Posted on March 22, 2021 by Amanda Cerreto

What happens when you mix gaming, academia, and a global pandemic that forces a switch to virtual learning?

A Twitch stream called Prof_Talk , featuring two HCaP psychology professors chatting with special guests about careers within and outside of psychology.

Alicia Swan

Alicia Swan

Alicia Swan and Monica Lawson , both assistant professors of Psychology, developed the stream almost on a whim.

"I've been a gamer most of my life," Swan said. "And I really love the give and take nature of Twitch."

A casual conversation between Swan and Lawson about missing student interaction during the pandemic turned into a glimmer of an idea: maybe there was a way to boost that interaction while also talking about the dearth of opportunities for undergraduate and graduate students to learn about careers?

And so, the idea of a Twitch stream was born, with special guests each week to talk about career paths.

The stream began with UTSA colleagues and professionals Swan and Lawson knew personally. Within weeks, however, it blossomed outwards and has included professionals from all disciplines.

“The main goal is for us to show students a pathway directly from people with titles or positions they may idolize,” Lawson said. “We've talked a lot about humanizing science and humanizing these different careers. Hopefully to show these students that at one point, these people were like them.”

Monica Lawson

Monica Lawson

“We love doing this at UTSA because of our demographic,” Lawson said. “We have so many students that need representation. They need to see a person who has a similar background and to know there's a path for them.”

In the vein of humanizing professions, Swan and Lawson hope that the stream also humanizes faculty and makes them more approachable. “Once a student said to me that they were afraid to come bother me,” Swan said. “I want to dispel that notion. We are literally here to talk about this stuff.”

In addition to UTSA faculty, guests appearing on Prof_Talk have included a clinical psychologist with the Department of Veterans Affairs, a philosopher, an FBI intelligence analyst, and more. Future streams include a chemist with the US Army research lab, as well as guests in neuropsychology, behavioral neuroscience, sports psychology, social work and an FBI special agent panel.

The breadth of careers is important for Swan and Lawson. Although Lawson knew from a young age that she wanted to be in psychology, Swan had a much different path to academia.


A shot from the most recent Prof_talk

Swan had no idea what she wanted to do in her undergraduate studies. She started her undergraduate career in a pre-pharmacy program, but it wasn't until she assisted neuroscience studies with horseshoe crabs that she realized that she loved the dynamic nature of research. During graduate school, she studied brain injuries in rats, and set on the path of behavioral neuroscience. “I was one of those people with a psych background that was doing molecular neuroscience, which is part of our passion for reaching out beyond psychology in the traditional sense,” Swan said. “I’m not really that psychologically trained. I worked with animal models. I was called the rat whisperer because I was very good with rats and mice.” She now applies her behavioral neuroscience background in her research on functional outcomes following mild traumatic brain injury (AKA concussion) among Post-9/11 Veterans and service members.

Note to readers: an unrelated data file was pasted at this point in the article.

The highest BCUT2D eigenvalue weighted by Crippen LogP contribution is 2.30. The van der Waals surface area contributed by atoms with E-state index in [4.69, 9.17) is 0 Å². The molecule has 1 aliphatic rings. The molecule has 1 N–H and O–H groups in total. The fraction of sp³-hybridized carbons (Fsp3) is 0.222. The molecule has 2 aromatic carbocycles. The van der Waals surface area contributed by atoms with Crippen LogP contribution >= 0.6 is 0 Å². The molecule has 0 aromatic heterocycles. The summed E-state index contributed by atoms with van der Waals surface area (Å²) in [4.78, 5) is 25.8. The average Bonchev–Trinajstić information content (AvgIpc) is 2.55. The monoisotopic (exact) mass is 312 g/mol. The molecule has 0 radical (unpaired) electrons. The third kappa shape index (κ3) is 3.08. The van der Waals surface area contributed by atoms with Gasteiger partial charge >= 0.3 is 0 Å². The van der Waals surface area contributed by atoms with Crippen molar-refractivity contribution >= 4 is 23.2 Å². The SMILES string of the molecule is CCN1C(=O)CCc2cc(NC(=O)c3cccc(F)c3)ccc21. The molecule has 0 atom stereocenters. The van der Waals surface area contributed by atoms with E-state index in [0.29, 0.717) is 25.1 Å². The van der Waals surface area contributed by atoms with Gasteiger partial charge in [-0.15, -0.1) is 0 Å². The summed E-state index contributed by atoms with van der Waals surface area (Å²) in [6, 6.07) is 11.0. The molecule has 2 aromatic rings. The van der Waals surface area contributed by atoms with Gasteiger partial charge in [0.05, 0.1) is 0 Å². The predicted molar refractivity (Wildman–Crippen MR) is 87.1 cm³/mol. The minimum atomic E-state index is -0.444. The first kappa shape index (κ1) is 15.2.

Lawson, on the other hand, majored in psychology as an undergraduate. As she worked in the research lab, she found mentors who were researching the intersection of psychology and law. “At the same time, my family was having a baby boom,” she said. “My family had 13 great grandchildren within the span of four years. Because of that, I got really interested in what happens when children witness crime, or when children are victims of crime.” Today, she researches methods for conducting forensic interviews with children and for fostering healthy development among abused and neglected children

A major driver in beginning the Twitch stream was because both Lawson and Swan missed working closely with students.

“Something that’s really special about UTSA is the student population,” Lawson said. “The students here are so motivated and take ownership of their education, and it’s really exciting to work with students that have that characteristic.”

“I love the mentorship piece,” added Swan. “I love advocating people to take ownership in their own professional growth. I’m very fortunate to be where I am and I want to give back.”

As the stream continues to gain traction, the benefits reach beyond mentorship and student connection. The FBI stream in February was so successful that a follow-up stream is scheduled for April 20. “Within a couple days [of the stream], we were connected with a handful of field agents that want to come on to our stream to recruit bachelors holding students for FBI positions,” Lawson said.

Check out Prof_Talk at and on Twitter at @prof_talk_utsa . The stream goes live every Tuesday at 8PM CST.

— Amanda Cerreto